It’s the same reason churches have a mid week services or Sunday night service.  It’s not about strategy, but it is how we have always done it.  It is important that you understand me clearly on this; small groups, Sunday school, midweek service, and Sunday night service in and of themselves are not bad. However, absent of a strategic purpose, they could be consuming resources, time, and energy. Worse yet, they may be working against your stated purpose, and as such, they may be confusing your people.

Everyone in your church has 168 hours a week to give. The world is competing with you for those hours. The church is only going to get so many of those hours. With this full realization, ask yourself, what is the best use of your peoples’ time? What would be most effective in making them a follower of Christ?

As a small group proponent (which, by the way, does not mean I am against Sunday School), I receive all kinds of questions about Sunday School and Small Groups. During a recent email exchange with Rick Howerton and Mike May they also shared some of the questions they often hear. Rick Howerton is Small Group-ologist/Specialist for LifeWay Christian Resources. He is also a member of the Purpose Driven Small Group Network. His church, The Bridge, is located in Spring Hill, Tennessee. Mike May is our PDSGN State Point Person for the state of Mississippi. He is also the Education Pastor for First Baptist Church in Brandon, Mississippi, a Sunday School church. Below is a list of some of those questions the three of us commonly hear.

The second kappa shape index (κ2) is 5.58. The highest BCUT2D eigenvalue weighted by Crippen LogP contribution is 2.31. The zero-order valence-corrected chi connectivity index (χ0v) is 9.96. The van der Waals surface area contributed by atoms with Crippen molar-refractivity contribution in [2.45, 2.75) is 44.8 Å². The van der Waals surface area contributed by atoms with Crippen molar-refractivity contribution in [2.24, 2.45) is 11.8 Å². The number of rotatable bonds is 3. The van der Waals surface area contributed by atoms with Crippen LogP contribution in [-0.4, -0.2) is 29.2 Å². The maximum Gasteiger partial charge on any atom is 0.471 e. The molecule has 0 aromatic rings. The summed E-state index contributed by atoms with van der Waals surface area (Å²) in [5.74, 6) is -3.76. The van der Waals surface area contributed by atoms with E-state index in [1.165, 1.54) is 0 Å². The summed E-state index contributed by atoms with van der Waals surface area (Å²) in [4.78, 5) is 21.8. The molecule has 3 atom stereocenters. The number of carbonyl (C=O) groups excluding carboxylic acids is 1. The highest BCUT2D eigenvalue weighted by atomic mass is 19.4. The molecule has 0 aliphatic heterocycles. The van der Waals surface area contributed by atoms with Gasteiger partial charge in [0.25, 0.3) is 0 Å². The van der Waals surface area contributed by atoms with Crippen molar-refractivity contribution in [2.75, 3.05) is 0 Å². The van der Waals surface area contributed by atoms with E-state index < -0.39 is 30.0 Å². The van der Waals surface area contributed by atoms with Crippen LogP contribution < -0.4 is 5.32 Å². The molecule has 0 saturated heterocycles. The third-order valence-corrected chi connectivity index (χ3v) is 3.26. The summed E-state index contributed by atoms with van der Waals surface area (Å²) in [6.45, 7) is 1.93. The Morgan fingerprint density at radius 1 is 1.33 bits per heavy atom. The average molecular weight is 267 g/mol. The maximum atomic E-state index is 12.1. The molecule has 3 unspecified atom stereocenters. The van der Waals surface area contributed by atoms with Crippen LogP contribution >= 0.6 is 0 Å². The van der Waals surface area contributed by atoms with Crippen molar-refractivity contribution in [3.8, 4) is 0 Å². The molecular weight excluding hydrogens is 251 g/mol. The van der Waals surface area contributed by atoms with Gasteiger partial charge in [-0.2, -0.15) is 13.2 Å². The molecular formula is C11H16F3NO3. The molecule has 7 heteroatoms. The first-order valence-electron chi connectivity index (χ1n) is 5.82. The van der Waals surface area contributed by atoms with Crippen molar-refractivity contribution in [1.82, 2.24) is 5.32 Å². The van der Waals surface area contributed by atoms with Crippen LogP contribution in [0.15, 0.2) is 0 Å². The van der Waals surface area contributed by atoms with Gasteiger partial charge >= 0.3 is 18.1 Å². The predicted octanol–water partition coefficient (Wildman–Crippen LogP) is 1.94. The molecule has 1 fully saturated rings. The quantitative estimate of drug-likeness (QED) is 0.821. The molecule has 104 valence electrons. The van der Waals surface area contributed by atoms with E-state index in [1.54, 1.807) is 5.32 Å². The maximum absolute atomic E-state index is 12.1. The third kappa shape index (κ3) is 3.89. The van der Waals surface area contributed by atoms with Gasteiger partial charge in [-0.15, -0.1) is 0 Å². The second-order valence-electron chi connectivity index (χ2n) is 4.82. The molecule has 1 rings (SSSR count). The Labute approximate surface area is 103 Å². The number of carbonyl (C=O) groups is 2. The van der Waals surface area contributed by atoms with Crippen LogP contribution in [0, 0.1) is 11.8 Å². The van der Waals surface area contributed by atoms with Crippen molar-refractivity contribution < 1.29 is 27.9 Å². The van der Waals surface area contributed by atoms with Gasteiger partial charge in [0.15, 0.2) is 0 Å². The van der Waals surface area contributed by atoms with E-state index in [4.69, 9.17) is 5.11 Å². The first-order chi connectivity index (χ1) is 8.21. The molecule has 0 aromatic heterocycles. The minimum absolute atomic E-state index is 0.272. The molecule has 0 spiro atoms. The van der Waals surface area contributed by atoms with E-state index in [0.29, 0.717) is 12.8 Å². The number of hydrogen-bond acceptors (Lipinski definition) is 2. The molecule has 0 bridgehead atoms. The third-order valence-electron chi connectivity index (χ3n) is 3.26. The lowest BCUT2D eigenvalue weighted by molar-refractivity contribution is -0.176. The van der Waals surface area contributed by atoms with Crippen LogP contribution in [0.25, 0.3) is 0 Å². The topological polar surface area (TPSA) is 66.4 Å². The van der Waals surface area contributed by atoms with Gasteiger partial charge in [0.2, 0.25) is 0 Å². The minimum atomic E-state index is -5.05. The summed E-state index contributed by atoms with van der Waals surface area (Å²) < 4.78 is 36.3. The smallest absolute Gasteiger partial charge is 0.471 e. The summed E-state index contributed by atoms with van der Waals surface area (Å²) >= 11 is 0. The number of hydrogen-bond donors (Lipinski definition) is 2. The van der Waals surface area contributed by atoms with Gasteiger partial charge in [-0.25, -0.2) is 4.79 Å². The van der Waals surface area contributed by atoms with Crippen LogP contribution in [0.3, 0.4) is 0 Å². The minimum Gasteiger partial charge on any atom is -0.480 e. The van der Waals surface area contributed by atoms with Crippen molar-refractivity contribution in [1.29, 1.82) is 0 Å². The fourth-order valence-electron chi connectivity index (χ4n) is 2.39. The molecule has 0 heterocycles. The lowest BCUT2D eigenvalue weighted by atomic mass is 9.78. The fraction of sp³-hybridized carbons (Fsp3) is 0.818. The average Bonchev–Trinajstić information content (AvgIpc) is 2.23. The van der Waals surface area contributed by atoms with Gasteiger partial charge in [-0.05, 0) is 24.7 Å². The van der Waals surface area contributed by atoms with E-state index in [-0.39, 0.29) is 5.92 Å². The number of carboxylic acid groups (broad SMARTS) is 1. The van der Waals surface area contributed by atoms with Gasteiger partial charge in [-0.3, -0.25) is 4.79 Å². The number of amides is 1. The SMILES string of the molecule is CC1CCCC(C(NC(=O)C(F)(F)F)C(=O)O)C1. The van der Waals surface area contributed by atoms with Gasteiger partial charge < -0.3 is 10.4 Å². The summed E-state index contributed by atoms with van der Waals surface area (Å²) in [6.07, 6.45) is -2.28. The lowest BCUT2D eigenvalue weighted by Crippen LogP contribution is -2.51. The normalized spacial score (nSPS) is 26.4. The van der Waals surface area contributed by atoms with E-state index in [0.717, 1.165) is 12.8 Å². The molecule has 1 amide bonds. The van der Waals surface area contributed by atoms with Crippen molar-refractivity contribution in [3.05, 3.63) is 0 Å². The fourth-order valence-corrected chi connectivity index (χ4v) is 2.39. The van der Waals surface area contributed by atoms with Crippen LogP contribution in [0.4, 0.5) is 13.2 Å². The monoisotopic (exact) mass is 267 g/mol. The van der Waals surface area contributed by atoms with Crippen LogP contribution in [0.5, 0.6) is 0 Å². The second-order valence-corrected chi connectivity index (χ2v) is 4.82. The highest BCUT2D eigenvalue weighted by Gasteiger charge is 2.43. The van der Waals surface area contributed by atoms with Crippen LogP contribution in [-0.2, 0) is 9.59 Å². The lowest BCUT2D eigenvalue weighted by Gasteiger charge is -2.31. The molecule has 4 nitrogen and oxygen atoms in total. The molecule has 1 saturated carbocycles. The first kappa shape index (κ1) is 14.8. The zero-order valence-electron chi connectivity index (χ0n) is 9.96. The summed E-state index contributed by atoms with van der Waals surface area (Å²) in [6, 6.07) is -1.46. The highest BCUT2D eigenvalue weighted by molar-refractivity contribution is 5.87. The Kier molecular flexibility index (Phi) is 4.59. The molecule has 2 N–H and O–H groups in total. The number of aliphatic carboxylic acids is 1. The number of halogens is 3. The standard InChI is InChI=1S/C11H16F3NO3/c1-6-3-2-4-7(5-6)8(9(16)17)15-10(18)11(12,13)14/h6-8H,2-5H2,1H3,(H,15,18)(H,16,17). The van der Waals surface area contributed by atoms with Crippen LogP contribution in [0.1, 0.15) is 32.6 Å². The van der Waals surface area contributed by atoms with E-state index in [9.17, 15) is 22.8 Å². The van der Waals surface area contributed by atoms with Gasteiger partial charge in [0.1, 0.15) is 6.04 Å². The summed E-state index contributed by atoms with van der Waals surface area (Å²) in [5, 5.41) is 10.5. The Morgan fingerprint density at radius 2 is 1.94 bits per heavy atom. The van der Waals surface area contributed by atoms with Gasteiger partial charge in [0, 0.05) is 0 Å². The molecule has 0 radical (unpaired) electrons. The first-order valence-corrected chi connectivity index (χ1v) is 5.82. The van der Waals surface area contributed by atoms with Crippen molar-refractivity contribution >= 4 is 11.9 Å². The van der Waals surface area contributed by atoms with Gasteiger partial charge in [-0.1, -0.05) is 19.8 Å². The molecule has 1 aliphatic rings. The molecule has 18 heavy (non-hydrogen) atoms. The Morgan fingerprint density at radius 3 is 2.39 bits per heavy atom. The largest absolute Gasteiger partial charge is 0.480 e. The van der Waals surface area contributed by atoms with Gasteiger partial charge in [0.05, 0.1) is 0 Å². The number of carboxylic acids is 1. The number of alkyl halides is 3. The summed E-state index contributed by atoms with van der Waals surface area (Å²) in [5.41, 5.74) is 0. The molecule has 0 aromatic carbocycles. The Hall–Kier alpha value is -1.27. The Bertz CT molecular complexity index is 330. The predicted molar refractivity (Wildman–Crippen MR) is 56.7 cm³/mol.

Are small groups replacing Sunday School? Small groups and Sunday school don’t have to be enemies of each other.  They can work together if they are aligned to what you want in producing a follower of Christ.  It is true, however, that there is a general trend away from Sunday School and toward small groups. Here are a few reasons churches are making the switch.